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I must get asked these questions a hundred times when training members at the gym or during initial assessments with potential clients. Can I lose fat and gain muscle at the same time? Are they one in the same or completely exclusive? How do I get rid of these “love handles” and mid-section weight? What is the best program for me to lose weight but still maintain strength and muscular definition? All of these are very valid and well thought out questions as you know they have been a concern to these people for an extended period of time. I usually take a two step approach when responding as I find it very effective in accurately answering their questions. My first response is to get a better understanding of the person and what their past has been like in terms of injuries and physical exercise? What goals and aspirations do they have? What motivates them and what do they enjoy doing? In using articulate probing questions, you build a rapport with the client while also providing valuable information to structure a suitable program. Indeed it would be easier to have a “cookie cutter” paradigm but each individual is unique and every body type and past experience requires a program that is specific to their requirements.

The second approach involves describing how the body works and the intricate details of our complex human anatomy. I have been fortunate enough throughout my coaching career to help many clients lose a great deal of weight while also building lean muscle that makes them look better, feel healthier and be functionally sound. This is by no means an easy process but very rewarding for the individual and their extended family. To my knowledge and based on scientific evidence, you cannot convert a fat cell to a muscle cell. They are exclusive of one another. Therefore, you will need a high percentage of aerobic/cardio exercise built into your routine complemented with an appropriate nutrition plan. The second part of your program will also rely on more anaerobic exercises that allow your muscle fibers time to stretch and grow. By concentrating on specific body parts, you will be able to lift heavier weight and really pack on some dense muscle. The real caveat is in tying these two mutually exclusive styles into one program for the client. This can be done splitting days throughout the week where a couple of them are metabolic/functional augmented with cardiovascular activity and a couple of them are body part centric to really enhance the muscle cells. You can also do this by having the client perform a type of “Crossfit” program where you mix them in together on the same day. This will yield a continuous program where the heart rate is elevated throughout the session while still lifting your bodyweight or other apparatus in the gym. You see the more muscle you put on, the greater the propensity to burn overall calories. As we all know, a calorie is simply a unit of energy.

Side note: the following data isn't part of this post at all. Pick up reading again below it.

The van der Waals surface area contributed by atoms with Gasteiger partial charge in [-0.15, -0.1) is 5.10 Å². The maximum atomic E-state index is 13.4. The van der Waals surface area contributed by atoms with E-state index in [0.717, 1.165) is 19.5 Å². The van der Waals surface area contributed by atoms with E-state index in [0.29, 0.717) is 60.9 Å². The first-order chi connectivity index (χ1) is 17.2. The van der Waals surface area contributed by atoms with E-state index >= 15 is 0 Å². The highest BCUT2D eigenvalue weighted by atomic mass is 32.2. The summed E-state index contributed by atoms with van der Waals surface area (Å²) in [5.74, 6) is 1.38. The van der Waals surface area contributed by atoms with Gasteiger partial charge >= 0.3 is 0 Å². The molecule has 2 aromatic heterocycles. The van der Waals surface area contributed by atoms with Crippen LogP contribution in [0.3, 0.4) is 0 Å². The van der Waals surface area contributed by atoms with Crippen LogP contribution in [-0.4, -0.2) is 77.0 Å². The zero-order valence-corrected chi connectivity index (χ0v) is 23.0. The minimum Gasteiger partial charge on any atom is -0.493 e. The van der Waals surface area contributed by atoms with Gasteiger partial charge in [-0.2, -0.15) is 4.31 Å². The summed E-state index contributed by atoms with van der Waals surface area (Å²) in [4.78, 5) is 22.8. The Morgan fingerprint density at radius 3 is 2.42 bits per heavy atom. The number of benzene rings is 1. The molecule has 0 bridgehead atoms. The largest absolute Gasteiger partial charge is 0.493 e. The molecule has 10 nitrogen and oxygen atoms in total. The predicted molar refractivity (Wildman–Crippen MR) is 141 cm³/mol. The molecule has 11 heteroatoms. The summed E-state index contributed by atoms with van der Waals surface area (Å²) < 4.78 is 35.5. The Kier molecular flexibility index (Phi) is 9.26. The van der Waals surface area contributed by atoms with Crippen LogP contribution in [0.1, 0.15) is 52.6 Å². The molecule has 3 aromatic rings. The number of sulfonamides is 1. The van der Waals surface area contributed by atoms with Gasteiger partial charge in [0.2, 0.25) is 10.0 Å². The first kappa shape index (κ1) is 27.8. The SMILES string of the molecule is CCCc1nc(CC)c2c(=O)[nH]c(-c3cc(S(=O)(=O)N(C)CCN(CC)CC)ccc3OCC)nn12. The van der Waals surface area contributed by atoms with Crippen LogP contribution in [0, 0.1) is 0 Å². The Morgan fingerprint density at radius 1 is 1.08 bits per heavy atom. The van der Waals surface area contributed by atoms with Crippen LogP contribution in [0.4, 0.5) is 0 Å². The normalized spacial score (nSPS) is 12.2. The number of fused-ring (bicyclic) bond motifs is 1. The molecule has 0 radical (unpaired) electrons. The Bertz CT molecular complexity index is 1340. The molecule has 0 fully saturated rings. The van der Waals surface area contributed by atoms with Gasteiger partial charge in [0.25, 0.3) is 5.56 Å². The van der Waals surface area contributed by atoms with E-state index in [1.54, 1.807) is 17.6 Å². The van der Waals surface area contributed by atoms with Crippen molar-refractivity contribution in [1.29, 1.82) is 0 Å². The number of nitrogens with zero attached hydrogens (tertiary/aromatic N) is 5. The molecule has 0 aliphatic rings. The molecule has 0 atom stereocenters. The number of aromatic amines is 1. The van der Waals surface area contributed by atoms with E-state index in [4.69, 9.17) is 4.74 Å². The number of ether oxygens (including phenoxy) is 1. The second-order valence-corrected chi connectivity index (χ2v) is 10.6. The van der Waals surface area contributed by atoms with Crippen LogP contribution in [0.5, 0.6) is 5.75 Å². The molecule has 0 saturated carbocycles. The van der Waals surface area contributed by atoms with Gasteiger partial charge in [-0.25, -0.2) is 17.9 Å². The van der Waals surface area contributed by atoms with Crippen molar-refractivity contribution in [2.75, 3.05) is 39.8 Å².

The final point that must be made when it comes to losing fat and the unwanted “love handles” is to develop a proper nutrition plan. You can spend countless hours at the gym with resistance training and cardiovascular activity but you really won’t achieve the results you want unless you are cognizant of the food you eat. This involves the calculated balance between proteins, carbohydrates and fats. This will differ for some people but a general relationship is 40% carbohydrates, 30% protein, and 30% fat. You can’t necessarily target train the fat around your midsection but proper aerobic activity (fat burning zone) couple with abdominal building exercises and healthy food will propel you forward and have you looking healthy and fit.

Article Source: http://EzineArticles.com/?expert=Mike_J_Daciuk

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